The Price of Healthcare in New Hampshire Affects Us All

By Patrick Miller

In the past two years, New Hampshire Local Government Center’s (LGC) HealthTrust has partnered with several other large public purchasers, including the State of New Hampshire Employee Health Benefits Program, the University System of New Hampshire and the New Hampshire School Health Care Coalition to determine ways to lower the cost of healthcare while improving quality and the health and wellness of all employees.

Cost Variations

Healthcare benefits are an increasing part of town and state budgets and, in many instances, are competing directly for wage increases and raising the attention of local taxpayers. Within the past year, there have been a number of reports released showing that New Hampshire’s healthcare costs are some of the most expensive in the nation. There are also wide variations in pricing which depend upon where a patient seeks treatment.

These reports have been released by a variety of organizations, including the New Hampshire Insurance Department (NHID), the New Hampshire Center for Public Policy Studies (NHCPPS), the New Hampshire Citizens Health Initiative (NHCHI) and the New Hampshire Purchasers Group on Health (NHPGH). One report titled Measuring the Health of the Healthcare System: New Hampshire’s Healthcare Dashboard was released to the New Hampshire Legislature by the NHCPPS and is considered a “dashboard" for a number of healthcare indicators, including cost, quality, access, public health and infrastructure.

These indicators are designed as a benchmark against the other 49 states and created to inform the Legislature and others as they consider healthcare policy. To quote from the report, “New Hampshire’s overall [healthcare system] score is hindered by poorer score values on public health (77.5 percent), access (73.1 percent) and cost (71.5 percent) … New Hampshire’s healthcare is expensive, causing New Hampshire to receive a less favorable score on that indicator." The full report may be accessed at

Hospital Comparisons

A second report titled New Hampshire Acute Care Hospital Comparison was released by the NHID and co-commissioned by the NHCHI and NHPGH. It provides a variation analysis of pricing differences between New Hampshire’s hospitals for inpatient care and a “market basket" of services for outpatient care.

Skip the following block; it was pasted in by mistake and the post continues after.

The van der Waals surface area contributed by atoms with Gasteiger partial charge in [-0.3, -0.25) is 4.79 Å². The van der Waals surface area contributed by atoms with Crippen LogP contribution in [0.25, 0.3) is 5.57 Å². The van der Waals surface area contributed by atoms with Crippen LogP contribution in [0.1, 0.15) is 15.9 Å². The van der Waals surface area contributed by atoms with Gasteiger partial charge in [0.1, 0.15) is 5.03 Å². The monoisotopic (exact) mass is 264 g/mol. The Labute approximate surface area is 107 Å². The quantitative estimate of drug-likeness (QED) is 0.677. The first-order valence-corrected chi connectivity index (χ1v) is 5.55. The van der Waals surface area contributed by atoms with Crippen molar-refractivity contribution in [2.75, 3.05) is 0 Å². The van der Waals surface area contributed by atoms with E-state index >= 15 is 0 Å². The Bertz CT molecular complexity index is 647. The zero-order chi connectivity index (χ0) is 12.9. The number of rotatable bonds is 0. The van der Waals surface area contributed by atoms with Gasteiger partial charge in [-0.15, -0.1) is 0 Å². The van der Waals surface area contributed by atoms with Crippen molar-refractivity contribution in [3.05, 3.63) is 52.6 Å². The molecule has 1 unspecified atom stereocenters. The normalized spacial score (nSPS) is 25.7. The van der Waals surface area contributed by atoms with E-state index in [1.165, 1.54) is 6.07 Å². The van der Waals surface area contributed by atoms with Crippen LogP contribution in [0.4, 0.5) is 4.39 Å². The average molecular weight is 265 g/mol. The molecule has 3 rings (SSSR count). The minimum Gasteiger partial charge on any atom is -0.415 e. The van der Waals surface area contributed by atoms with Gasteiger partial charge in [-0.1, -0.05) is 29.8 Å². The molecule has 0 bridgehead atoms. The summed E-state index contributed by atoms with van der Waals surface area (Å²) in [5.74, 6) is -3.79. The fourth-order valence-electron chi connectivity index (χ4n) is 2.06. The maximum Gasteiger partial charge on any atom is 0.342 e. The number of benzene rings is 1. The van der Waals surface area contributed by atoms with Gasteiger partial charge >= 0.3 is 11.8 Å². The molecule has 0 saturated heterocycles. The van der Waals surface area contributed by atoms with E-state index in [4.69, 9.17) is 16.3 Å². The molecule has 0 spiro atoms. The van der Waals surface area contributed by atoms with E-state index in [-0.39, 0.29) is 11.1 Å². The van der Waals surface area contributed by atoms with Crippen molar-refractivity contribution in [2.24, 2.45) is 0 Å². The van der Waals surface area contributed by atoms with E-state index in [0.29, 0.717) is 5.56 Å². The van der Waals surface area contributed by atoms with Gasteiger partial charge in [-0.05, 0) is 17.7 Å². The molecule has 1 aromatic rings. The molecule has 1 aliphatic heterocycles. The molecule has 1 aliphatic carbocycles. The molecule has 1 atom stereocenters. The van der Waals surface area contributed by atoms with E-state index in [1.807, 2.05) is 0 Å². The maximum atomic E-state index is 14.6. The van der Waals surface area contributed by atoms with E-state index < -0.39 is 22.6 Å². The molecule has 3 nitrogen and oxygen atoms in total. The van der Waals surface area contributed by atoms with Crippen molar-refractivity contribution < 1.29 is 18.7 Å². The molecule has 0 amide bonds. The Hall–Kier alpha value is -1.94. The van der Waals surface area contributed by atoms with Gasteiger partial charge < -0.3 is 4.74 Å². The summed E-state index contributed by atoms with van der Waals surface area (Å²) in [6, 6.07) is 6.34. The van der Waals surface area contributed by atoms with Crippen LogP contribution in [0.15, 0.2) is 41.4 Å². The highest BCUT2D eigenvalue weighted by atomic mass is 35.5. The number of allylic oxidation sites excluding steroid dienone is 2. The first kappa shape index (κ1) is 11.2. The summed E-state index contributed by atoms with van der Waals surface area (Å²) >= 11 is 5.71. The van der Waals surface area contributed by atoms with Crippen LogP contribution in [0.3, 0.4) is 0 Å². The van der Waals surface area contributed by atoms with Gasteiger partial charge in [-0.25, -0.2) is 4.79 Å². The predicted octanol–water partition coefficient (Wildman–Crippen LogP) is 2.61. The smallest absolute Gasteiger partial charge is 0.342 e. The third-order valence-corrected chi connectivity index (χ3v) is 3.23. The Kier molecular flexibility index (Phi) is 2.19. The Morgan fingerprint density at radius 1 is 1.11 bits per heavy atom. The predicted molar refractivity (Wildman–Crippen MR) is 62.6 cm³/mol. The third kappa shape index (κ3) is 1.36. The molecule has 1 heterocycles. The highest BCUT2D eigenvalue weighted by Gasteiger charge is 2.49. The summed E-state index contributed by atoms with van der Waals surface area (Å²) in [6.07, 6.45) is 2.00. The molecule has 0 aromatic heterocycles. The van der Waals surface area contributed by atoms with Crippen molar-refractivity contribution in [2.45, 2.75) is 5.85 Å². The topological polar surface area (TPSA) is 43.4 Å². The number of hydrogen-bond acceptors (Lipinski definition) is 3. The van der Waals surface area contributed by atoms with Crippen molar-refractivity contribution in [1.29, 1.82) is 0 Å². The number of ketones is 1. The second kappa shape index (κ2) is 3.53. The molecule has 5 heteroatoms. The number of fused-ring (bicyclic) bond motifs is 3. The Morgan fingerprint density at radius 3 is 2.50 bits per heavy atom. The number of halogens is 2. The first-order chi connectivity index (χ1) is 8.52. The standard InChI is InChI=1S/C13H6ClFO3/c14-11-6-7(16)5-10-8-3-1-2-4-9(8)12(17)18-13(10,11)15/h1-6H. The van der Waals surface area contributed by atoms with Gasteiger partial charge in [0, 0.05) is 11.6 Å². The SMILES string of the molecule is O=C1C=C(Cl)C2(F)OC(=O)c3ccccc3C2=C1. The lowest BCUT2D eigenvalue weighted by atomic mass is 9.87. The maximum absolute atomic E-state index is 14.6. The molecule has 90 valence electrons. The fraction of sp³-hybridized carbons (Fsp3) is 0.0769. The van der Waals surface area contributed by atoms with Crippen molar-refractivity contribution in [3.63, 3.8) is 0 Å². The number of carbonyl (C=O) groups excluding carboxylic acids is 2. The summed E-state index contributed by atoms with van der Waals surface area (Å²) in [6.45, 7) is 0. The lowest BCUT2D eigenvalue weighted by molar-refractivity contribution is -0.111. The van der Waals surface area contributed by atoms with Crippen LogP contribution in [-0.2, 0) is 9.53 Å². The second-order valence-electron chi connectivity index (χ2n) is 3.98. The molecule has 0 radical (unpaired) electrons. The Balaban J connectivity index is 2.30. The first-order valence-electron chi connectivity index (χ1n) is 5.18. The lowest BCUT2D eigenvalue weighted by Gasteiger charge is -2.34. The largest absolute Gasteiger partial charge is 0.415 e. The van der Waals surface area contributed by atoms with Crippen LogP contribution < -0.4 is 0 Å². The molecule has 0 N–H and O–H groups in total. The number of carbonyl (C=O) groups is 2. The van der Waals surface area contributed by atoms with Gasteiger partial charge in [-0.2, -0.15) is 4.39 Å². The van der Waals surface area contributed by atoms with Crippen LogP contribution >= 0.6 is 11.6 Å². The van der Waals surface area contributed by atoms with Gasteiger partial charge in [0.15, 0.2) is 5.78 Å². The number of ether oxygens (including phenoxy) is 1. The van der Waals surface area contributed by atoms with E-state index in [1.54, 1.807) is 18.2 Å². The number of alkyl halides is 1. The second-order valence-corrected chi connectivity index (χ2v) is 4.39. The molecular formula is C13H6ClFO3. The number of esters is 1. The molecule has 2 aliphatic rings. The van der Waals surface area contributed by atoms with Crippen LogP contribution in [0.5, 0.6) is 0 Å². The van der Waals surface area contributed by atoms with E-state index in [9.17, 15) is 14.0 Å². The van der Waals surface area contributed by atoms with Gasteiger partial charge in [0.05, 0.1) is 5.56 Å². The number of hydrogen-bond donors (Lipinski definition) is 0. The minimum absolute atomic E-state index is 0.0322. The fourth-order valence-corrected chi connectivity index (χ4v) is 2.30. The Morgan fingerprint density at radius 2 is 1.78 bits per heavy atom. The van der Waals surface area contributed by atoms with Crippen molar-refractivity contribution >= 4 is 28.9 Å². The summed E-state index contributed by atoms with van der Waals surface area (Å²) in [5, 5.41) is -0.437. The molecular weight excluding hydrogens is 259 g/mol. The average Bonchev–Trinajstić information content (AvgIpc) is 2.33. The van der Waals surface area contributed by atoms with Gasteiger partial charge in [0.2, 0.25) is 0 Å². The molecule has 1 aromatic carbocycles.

The report identified that there is a 71 percent differential in pricing between the least expensive hospital and the most expensive hospital. As shown in the chart on page 21 (2006 Combined Inpatient and Outpatient Cost Index By NH Hospital), Speare Memorial Hospital in Plymouth was noted to be 19 percent below the average of all New Hampshire hospitals while Exeter Hospital was 52 percent above the New Hampshire average.

The full report may be downloaded from the NHCHI’s website at

Empowered Employees

There are many things that you as an employee can do to help bring the cost of healthcare down. They include the following:

•Ask your physician to prescribe generic drugs for you.
•Inquire about whether an x-ray might be just as effective as a CT scan before having the latter.
•Request second opinions before surgeries.
•Find out what the cost of procedures are at different hospitals before you have them.
•Enroll in health and safety classes.
•Adopt healthy lifestyle changes that will not only make you feel better but live longer.

Provider Report Card

In the coming months, LGC’s HealthTrust will be publishing a report card on healthcare provider costs, quality and patient satisfaction. It will be the start of a series of new value-added communications being provided to all public employees and their families to help them take charge of their health and better address the issue of rising healthcare costs.

These combined efforts are being undertaken in order to promote transparency of New Hampshire’s healthcare system while helping to make our citizens healthier and lower their related medical costs.

Patrick Miller, MPH is a Senior Staff member of the New Hampshire Citizens Health Initiative and Research Associate Professor at the University of New Hampshire.